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Ex-cop violated policy during George Floyd’s arrest, police chief testifies in court

MINNEAPOLIS, USA: The police chief of Minneapolis has testified that ex-officer Derek Chauvin violated the agency’s policy on the force during the arrest of George Floyd.

Chief Medaria Arradondo said the way Chauvin restrained Floyd was not in line with training and “certainly not part of our ethics and our values”.

The chief had fired Chauvin and the three other officers involved days after Floyd’s death last May.

Chauvin is on trial for murder and has denied the charges against him.

The footage of Chauvin, who is white, kneeling on African-American Floyd’s neck for more than nine minutes last year sparked global protests against racism.

Monday marks the sixth day in Chauvin’s trial, which is expected to last for at least one month.

As police officers are rarely convicted or charged at all for deaths that occur in custody, the verdict in this trial is being seen as an indication of how the US legal system will treat such cases in future.

Prosecutors, who are seeking to prove that Chauvin’s actions violated his training, focused their questions on departmental guidelines and strategies taught to help officers de-escalate situations.

Related story: ‘I saw George Floyd begging for his life’, teenage witness tells court

Arradondo told the court Floyd should not have been restrained in the manner used by the officers after he stopped resisting, “and certainly once he was in distress”.

He said the type of restraint Chauvin, 45, was using came “once there was no longer any resistance and clearly after Floyd was no longer responsive – and even motionless”.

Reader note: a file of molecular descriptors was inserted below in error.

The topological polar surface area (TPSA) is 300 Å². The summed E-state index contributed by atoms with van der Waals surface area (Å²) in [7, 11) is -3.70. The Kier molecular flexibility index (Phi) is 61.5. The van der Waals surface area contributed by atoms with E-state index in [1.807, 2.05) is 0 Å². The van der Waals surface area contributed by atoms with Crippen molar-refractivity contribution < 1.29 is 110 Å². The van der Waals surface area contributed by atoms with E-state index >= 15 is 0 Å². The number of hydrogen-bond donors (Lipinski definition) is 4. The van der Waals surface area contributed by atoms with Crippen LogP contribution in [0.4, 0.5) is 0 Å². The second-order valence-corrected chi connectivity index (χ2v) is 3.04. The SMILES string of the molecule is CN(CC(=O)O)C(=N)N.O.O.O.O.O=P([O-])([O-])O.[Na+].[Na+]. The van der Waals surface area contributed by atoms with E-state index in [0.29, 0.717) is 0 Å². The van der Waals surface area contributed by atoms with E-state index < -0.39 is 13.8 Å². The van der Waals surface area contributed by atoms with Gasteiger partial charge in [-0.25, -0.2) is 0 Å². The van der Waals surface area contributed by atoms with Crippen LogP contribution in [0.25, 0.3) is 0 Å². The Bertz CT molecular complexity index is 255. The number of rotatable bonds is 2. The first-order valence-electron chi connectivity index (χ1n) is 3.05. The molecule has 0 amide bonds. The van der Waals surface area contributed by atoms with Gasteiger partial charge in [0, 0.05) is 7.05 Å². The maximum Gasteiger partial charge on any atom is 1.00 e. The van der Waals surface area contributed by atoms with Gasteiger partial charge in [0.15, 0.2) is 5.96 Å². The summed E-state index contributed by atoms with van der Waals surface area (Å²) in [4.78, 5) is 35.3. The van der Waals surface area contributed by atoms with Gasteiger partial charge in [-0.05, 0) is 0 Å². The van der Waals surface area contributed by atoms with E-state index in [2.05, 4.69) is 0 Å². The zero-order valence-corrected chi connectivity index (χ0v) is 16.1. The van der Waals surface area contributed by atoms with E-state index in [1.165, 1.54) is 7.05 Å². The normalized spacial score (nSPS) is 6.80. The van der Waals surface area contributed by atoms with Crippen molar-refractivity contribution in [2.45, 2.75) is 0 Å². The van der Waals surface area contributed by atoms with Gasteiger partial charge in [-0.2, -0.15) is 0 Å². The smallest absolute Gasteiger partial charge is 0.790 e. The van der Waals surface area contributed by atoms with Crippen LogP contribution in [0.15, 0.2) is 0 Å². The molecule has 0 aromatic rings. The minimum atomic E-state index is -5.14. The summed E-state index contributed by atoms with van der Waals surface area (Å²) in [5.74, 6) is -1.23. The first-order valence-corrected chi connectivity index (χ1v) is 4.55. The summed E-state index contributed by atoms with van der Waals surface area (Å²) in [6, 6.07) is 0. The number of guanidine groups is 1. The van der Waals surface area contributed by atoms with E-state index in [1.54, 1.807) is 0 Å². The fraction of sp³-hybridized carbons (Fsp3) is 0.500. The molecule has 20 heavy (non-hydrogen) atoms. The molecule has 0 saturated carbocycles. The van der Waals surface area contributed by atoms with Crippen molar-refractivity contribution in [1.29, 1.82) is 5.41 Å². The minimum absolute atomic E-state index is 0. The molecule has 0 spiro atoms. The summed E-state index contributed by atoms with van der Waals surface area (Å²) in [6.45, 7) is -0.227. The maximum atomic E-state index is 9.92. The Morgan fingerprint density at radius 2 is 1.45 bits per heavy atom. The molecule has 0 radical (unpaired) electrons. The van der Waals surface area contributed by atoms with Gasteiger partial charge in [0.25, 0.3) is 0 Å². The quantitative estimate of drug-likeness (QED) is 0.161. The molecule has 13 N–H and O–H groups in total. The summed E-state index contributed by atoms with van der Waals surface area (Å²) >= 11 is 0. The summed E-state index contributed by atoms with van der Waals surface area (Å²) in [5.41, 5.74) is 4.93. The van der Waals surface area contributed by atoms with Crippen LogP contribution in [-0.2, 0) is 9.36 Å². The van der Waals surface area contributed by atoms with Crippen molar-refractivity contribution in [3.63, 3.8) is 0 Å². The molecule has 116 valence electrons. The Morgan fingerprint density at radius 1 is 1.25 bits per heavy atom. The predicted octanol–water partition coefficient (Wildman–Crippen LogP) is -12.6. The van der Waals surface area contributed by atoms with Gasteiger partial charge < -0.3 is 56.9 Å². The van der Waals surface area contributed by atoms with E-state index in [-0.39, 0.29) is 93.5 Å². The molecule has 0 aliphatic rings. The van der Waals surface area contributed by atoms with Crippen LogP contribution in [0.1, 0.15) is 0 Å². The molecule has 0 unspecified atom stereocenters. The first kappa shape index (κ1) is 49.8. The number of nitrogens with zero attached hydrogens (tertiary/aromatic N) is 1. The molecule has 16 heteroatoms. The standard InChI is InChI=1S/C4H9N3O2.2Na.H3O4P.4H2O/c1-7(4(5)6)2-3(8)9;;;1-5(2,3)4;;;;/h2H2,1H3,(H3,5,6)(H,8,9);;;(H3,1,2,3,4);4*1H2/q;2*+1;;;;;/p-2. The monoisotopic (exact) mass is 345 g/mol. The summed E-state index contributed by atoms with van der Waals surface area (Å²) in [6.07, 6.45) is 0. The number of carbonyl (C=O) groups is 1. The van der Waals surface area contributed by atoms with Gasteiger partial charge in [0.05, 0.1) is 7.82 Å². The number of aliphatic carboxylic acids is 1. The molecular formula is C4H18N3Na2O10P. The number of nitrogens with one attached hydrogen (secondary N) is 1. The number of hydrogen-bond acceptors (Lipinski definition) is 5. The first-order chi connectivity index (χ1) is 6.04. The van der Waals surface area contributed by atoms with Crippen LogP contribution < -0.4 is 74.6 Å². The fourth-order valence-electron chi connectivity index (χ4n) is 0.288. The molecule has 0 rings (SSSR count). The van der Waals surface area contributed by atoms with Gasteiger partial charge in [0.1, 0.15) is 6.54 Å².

“That is, in no way, shape or form, by policy, is not part of our training, and is certainly not part of our ethics and our values.”

Arradondo also noted it would be rare for officers to take into custody a suspect accused of passing a counterfeit bill, as Floyd was.

The police chief said “talking your way out of a situation” was always better than using force, adding that officers may seek the “community’s help” when available.

Defence lawyer Eric Nelson questioned Arradondo about officers brandishing a weapon to defuse a situation, as Chauvin did by holding up pepper spray to onlookers.

“Sometimes an officer has to take out his gun, and say hey if you don’t listen to me I’m going to use force,” Nelson said.

The chief agreed it was in line with the policy to sometimes gesture in such a way to get a suspect to back down.

When shown different angles of footage of the arrest by Nelson, Arradondo also noted that right before the paramedics arrived, it appeared that Chauvin had shifted his knee onto Floyd’s shoulder blade.

On Monday, the court also heard from Dr Bradford Wankhede Langenfeld, who pronounced Floyd dead 30 minutes after he arrived at the Hennepin Country Medical Center.

Dr Lagenfeld said he believes that Floyd’s death was caused by a lack of oxygen, called asphyxia.

Prosecutors have suggested that asphyxiation was the cause of Floyd’s death – contrasting the ruling of the medical examiner who said Floyd died of “cardiopulmonary arrest”, which means a person’s heart and lungs have stopped.

Chauvin’s defence team has contended that alleged drug use and an underlying heart condition contributed to Floyd’s death.

The physician’s appearance in court follows testimony from two paramedics who said that Floyd had no pulse and did not appear to be breathing when they arrived at the scene.